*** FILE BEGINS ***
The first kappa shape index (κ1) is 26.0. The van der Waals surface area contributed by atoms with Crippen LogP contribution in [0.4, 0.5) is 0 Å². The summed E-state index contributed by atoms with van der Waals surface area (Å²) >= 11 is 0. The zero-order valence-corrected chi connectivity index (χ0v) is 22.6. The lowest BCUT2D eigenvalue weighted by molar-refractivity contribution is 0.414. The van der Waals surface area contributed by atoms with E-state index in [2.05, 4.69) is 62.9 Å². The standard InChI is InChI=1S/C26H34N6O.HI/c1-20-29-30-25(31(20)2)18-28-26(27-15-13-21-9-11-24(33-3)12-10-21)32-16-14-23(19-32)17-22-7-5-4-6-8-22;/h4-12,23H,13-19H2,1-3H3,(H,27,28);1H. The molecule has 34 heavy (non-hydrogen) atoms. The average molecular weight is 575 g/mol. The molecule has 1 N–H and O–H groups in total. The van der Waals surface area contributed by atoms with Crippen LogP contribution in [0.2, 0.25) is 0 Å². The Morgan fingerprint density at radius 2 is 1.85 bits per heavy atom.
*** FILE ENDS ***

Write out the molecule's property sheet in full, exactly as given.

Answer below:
The first kappa shape index (κ1) is 26.0. The van der Waals surface area contributed by atoms with Crippen LogP contribution in [0.4, 0.5) is 0 Å². The summed E-state index contributed by atoms with van der Waals surface area (Å²) >= 11 is 0. The zero-order valence-corrected chi connectivity index (χ0v) is 22.6. The lowest BCUT2D eigenvalue weighted by molar-refractivity contribution is 0.414. The van der Waals surface area contributed by atoms with E-state index in [2.05, 4.69) is 62.9 Å². The standard InChI is InChI=1S/C26H34N6O.HI/c1-20-29-30-25(31(20)2)18-28-26(27-15-13-21-9-11-24(33-3)12-10-21)32-16-14-23(19-32)17-22-7-5-4-6-8-22;/h4-12,23H,13-19H2,1-3H3,(H,27,28);1H. The molecule has 34 heavy (non-hydrogen) atoms. The average molecular weight is 575 g/mol. The molecule has 1 N–H and O–H groups in total. The van der Waals surface area contributed by atoms with Crippen LogP contribution in [0.2, 0.25) is 0 Å². The Morgan fingerprint density at radius 2 is 1.85 bits per heavy atom.